The J. M. H. Store is the
only place in the Southwest
area that has been designated
so far. All cars must have the
’48 plates by April !.
even less. She said that her at-
tendance began dropping shortly
after Christmas and reached the
maximum last week.
Only six cases of measles were
reported at Lamar High School.
Talked At W. U. Meet
Setting their sights on such
things as street markers,
street paving, sidewalks, sup-
ervised recreation and city
beautification, about 35 rep-
resentatives from leading West
University Place clubs and organ-
izations took the initial step in the
shaping of a program to obtain
these civic improvements at
meeting last week.
Called together to formulate
plans for coordinating efforts
the groups into one all-out push
toward common goals, representa-
tives heard a discussion of over-all
aims and detailed explanation
each project. Members from each
organization then filled out forms
on which they stated which project
projects their club would be
most interested in working on.
Bellaire Launches Vast
City Improvements Plan
Still a Question
Mark, Talk Shows
The question of the paving of
Weslayan Street was once again
brought before the West Univer-
sity City Council, this time by W.
G. Fullick who asked if the county
is going to pave the street and
if they aren’t will it be possible
for the city to pave the intersec-
tion at Coleridge and Weslayan
where his home is located.
In answer to the question of
whether or not the county will
pave Weslayan, Mr. Fullick was
informed that the street is not a
county designated road because it
is not 60 feet wide and when
or if the county will take it into
its systtm of roads remains in
Mr. Fullick’s primary interest
in the matter was acquiring some
sort of drainage for the Coleridge
and Weslayan intersection. At
that spot, he explained, the water
will not drain off because of the
inadequacy of the ditch and the
fact that new paving has just been
laid at Coleridge.
Acting Mayor C. P. Lanmon
told Mr. Fullick that it would
not be to the city’s advantage to
pave the intersection until a de-
cision is reached by the county.
has money from previous bond is-
(See WESLAYAN PAVING
Page 4, Col. 3
council for approval. The sug-
gested financing method, Mr.
Adams said, probably will consist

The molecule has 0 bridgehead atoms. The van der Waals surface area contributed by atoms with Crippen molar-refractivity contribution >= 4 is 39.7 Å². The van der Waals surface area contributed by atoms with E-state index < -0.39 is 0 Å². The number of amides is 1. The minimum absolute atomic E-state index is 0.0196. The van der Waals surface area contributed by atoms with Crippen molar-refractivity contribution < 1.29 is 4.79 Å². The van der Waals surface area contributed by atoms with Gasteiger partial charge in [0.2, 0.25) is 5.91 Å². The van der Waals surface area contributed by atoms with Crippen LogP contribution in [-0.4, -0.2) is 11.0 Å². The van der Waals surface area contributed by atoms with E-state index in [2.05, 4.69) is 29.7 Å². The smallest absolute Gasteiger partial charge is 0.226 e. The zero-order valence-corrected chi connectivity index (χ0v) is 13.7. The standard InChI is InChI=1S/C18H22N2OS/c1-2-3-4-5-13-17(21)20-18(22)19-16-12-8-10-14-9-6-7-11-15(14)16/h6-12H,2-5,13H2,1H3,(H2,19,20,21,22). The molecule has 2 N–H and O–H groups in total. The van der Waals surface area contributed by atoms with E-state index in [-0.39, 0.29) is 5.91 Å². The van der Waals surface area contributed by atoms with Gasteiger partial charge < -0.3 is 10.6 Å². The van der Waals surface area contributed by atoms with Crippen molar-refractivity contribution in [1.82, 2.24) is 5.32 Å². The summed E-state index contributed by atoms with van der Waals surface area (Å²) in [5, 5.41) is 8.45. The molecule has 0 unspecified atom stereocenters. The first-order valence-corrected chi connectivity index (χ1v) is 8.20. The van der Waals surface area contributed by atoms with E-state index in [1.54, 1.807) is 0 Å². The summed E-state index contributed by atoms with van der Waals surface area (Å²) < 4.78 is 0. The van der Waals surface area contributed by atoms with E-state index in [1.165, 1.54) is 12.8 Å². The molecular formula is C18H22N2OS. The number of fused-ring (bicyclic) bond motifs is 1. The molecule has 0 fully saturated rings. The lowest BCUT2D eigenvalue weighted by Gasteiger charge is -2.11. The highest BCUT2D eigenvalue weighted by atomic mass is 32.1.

of calling for a voluntary assess-
ment on the waterbill.
Ralph Browning and Howard
Ponzer reported on the crowded
condition of local schools, pointing
out that even completion of the
new school on Stella Links Road
will not entirely remedy the jam-
med situation that exists in Persh-
ing Junior High and West Univer-
sity Elementary schools.
On the paving issue, Henry
Using these forms as a guide,
Bill Adams, West University Place
Civic Club president and ramrod
of the move, pointed out that the
next step would be the forming of
over-all committees to direct work
on each improvement.
“I believe we have made a big
step in the right direction,” said
Mr. Adams. “All of those at the
meeting demonstrated an intense
interest in these civic problems and
expressed desire to help in the all
out effort to get these needed im-
Most of the clubs indicated a de
sire to push the street marker
drive through to a speedy con-
President Adams announced that
Bill Buschardt, head of this civic
club project, expected to have all
sample markers here within a week
or 10 days and that those appointed
from the various groups to work
on this particular committee would
meet with Mr. Buschardt to select
the type marker which best meets
the local requirements of cost,
availability and functional design.
The marker along with a suggested
method of financing the project
will then be submitted to the city of Kirby Drive to make it an im_
NEW TEEN-AGE CANTEEN OFFICERS discuss plans for next meeting of the organization
with J. R. Stevens Jr., left, chairman of youth activity for the Southwest Kiwanis club, sponsor of
the Canteen. The new' leaders elected Friday are Jeff Platt of 5210 Oak street, Bellaire, center,
president, and Ronald Hall, 2830 Robinhood, vice president, right. Associate officers, not pic-
tured. include Jim Dickson. Jack Gliddcn and Pat Baldwin. Mr. Stevens supplies the records
played at Canteen meetings in the West University Place Community House.
—Photo by Ottis Stahl Jr.
Wheels Continue to Turn
Slowly, On Kirby Paving
J \ J
The wheels are turning—thoughlthan the current year,
slowly—on the proposed pavingj Councilman Harry Holmes, who
He reported, however, that the city Johnson, city consulting engineer,
reported that he is making a sur-
See W. U. IMPROVEMENTS
Page 4, Col. 3
portant traffic thoroughfare
serve the Southwest region.
J. M. Nagle, director of public-
works, was completing cost esti-
mates on the project and was
expected to present them to the
city council this week.
At the request of the council,
these estimates were divided into
several sections, rather than an
over-all cost estimate for the en
tire project. This led to conjee
ture that the job might be done
piece-meal, a section at a time.
It seemed to be the general